Preparing Your Child for Tryouts or Auditions

by Together Counts Partner | April 25, 2017 at 6:00 am | comments

 

The trend toward specialization and heightened competition in kid’s activities has significantly increased the likelihood your child will be expected to participate in a tryout or an audition. This is true if your child’s passion is soccer, dance, drama, swimming or virtually any other sport or activity. Kids are expected to endure the pressures of these evaluations at a younger and younger age. As a partner of the Together Counts™ program for healthy, active living, we wanted to share some tips for parents to help your children prepare and take it all in stride.

Tell Them What to Expect

If it is your child’s first tryout or audition he is likely to be anxious simply because he does not know what to expect. Explain he will be doing the same types of activities he does each time he practices, plays or performs.

When you talk to your child, clarify that the evaluators are not looking for perfection – everyone makes mistakes. A child’s reaction following a mistake can demonstrate their maturity and confidence; skills as important as technical skills. Take the opportunity to highlight your child’s strengths by saying things like, “You are the kind of person who never gives up” or “One of your strengths is your ability to keep going even if you miss a step or forget a line.”

Be Realistic

Boosting your child’s confidence is important, but so is a realistic assessment of the likely result of the process. It can be difficult for parents to accurately gauge their child’s skill level. Talk to your child’s coach or teacher about your child. Ask where your child’s skills are in comparison to the group as a whole. Ask him or her to highlight your child’s strengths and weaknesses.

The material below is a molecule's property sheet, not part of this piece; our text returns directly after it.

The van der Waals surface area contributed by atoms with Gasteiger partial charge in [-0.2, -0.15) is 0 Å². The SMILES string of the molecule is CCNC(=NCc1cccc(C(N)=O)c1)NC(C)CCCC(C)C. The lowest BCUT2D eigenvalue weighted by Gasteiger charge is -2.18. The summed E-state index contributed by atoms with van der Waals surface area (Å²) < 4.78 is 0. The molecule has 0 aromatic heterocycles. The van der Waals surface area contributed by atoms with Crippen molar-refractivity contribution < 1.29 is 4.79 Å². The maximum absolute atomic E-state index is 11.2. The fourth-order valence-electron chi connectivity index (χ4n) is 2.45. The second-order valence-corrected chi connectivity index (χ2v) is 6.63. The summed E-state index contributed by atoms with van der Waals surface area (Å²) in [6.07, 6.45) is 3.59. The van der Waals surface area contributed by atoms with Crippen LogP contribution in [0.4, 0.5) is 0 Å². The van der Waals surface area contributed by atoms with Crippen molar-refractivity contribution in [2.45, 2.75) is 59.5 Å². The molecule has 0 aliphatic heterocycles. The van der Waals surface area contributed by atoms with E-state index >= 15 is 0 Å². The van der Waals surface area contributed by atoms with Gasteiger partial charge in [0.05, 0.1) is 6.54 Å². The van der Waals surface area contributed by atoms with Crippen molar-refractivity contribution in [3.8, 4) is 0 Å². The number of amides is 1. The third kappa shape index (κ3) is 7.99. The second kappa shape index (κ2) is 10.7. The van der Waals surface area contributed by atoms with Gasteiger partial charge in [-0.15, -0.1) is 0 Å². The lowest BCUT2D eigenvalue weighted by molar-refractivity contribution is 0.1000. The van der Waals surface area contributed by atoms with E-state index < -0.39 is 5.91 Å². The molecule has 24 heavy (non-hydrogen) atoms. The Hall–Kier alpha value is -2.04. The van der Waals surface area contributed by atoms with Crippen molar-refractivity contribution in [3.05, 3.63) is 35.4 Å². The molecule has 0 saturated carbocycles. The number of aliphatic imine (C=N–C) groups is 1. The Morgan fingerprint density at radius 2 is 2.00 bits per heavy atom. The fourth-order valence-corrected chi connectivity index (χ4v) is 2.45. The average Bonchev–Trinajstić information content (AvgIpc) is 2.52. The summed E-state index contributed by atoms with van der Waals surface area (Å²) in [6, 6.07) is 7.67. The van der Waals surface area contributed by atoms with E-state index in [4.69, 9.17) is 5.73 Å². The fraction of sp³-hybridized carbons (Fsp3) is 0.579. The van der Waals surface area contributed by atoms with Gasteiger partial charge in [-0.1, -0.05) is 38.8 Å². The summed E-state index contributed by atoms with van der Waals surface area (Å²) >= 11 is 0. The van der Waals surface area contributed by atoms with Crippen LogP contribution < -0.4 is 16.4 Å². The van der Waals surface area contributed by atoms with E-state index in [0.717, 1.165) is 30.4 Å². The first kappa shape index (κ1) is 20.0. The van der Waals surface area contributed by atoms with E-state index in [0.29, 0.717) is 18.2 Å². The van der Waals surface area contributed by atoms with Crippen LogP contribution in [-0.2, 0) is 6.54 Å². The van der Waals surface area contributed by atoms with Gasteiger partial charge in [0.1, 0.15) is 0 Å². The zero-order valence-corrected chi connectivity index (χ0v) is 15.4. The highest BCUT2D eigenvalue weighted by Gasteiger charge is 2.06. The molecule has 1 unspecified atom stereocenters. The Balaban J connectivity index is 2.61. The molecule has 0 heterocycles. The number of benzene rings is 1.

We all want the best for our children. It is easy to believe “the best” is the most challenging part, or a roster spot on the most competitive team. However, the purpose of the evaluation process is to place your child with children of comparable skill and commitment to ensure his continued growth. Your child will not thrive in an environment where he feels he is often falling short of expectations. Each child develops at his own pace. This is true of physical stature, technical skills and social skills. All are important in an assessment.

Based on your observations, and the feedback you received from your child’s coach or teacher, help your child develop realistic goals.

Above all, make it absolutely clear to your child your love is not conditioned upon the outcome of the assessment. Your child should know, without any doubt, you are proud of him no matter the result. Your only expectation should be for your child to put forth his best effort.

Be Prepared

If you still have a bit of time prior to tryouts, there are a few things you can do to prepare your child. Your child can spend time working to improve his skills. Focus on the skills your coach or teacher identified as weaknesses, or the skills you know the evaluator will be looking for. Typically, this can be done at home. Many athletic organizations offer pre-tryout camps to help prepare athletes and supplement practice at home. If this is not available in your activity or area, you can ask your coach or teacher to schedule a tryout practice for your team or class, or your child individually.

It probably goes without saying, but prior to the assessment be sure you child gets sufficient sleep, is hydrated and eats nutritious meals. Also plan to be early, not just on time. No need to add to the pressure with concerns about missing the assessment or being late.

Explain the Importance of Effort and Attitude

Your child cannot control the outcome of the assessment. She can control her effort and attitude. Evaluators look for children who are giving their all. It is an indication that the child cares and is willing to work to get what they want.

Assessments like tryouts and auditions can be stressful for parents and children. Remind your child to have fun and smile. Evaluators will be looking for children with good attitudes, who enjoy what they are doing.

ActivityTree.com is the nation’s largest resource for kids activities.  Each year we help millions of parents get their kids active and involved in everything from archery to zoo adventures.  Visit http://www.activitytree.com to find kid’s activities near you!

 

For more tips for your kids, take a look at these other articles from Together Counts!